This is a great posting and reminds me of my playhouse I had under the big pine tree when I was a little girl. Mama would give me bottles and say, “Put these into your playhouse.” I had so much fun playing in my playhouse. I took moss and covered the floor for a carpet. Hope the girls have as much fun as I did when I was growing up here in the Blue Ridge Mountains.

  • Reply
    July 23, 2009 at 3:36 pm

    What fun as kids we had playing under the quilts on mom’s clotheslines. You are so great at stirring good memories.
    I think I’ll go home and find some old sheets and make my grandchildren a tent.
    Keep those girls young as long as possible.

  • Reply
    Farm Chick Paula
    July 23, 2009 at 1:39 pm

    *GIGGLE* I love the “spy holes”!

  • Reply
    July 23, 2009 at 12:08 pm

    Location, location, location!!
    Looks like fun.

  • Reply
    David Templeton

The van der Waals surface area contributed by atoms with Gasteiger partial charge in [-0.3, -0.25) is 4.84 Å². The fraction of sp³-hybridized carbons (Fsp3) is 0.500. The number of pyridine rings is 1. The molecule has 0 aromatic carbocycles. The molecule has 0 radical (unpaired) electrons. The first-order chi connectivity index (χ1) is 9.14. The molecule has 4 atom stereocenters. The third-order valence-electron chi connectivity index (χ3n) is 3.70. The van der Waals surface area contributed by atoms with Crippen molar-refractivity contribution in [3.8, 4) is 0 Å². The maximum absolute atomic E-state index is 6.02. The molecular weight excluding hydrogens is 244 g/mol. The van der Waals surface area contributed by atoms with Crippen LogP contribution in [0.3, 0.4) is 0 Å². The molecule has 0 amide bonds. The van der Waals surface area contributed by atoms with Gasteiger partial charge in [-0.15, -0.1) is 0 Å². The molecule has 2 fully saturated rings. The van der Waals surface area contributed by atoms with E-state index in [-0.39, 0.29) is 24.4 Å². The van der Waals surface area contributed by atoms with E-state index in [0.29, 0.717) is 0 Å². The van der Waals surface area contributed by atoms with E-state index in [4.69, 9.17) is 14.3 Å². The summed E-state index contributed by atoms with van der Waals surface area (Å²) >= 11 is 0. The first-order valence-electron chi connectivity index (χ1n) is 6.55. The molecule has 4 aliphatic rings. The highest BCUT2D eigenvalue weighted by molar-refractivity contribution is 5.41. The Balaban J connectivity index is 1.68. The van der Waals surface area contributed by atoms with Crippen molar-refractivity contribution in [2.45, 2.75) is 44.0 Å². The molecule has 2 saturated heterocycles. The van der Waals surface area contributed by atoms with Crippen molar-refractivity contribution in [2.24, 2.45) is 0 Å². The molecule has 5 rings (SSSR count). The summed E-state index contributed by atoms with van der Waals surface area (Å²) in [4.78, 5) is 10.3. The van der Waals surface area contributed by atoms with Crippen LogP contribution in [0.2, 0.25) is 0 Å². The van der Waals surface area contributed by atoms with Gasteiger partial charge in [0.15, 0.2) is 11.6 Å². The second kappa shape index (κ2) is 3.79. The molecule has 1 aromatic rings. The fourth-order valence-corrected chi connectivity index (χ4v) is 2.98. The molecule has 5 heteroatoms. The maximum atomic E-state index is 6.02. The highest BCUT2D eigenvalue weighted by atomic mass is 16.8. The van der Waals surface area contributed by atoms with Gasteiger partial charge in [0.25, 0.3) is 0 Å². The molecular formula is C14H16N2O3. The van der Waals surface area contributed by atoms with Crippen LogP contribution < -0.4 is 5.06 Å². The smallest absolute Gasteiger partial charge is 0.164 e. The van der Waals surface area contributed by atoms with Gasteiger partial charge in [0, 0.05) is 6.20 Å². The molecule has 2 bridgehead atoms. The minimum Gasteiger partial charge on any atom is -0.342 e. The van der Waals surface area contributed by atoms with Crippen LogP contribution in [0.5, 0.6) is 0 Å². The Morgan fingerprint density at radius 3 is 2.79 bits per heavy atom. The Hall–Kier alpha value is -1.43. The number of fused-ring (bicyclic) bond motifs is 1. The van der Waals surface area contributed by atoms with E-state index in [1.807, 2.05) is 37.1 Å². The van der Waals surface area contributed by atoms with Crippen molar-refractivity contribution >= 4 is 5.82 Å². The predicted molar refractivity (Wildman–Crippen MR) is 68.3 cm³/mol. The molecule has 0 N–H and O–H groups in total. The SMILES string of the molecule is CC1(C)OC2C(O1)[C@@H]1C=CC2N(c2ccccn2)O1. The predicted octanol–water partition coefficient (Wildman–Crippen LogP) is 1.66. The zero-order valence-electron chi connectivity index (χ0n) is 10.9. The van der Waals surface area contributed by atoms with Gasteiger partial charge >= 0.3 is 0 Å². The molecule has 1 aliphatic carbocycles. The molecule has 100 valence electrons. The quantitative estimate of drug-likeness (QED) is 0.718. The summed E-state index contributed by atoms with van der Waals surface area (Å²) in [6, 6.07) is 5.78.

July 23, 2009 at 10:54 am

    Please let them be kids as long as possible and let them do the things kids do; it’s there the best memories are born and it’s there, to our childhood, we are wont to return when our lives in the grownup world need soothing.
    All too soon our kids are forced into schedules and timetables and responsibilities that suppress the urges of freedom. What spiritual good does all-day kindergarten, or early-imposed formal education, or shortened summer breaks that grow shorter each year yield?
    On a rainy day, am I not still urged by some ancient pull to draw the chairs on the front porch closer together and drape blankets over them and make a tent into which I can withdraw and escape the bonds of society?
    Give me those halcyon days.

  • Reply
    July 23, 2009 at 10:04 am

    All the time and so did my kids, all over the place and in winter in the house. My sons favorite tent place was under the dining room table, he would use every spare sheet and blanket in the house.
    Now my grandchild does the same thing.
    I love it.
    Your three girls are so pretty.

  • Reply
    Mary Anne Drury
    July 23, 2009 at 9:54 am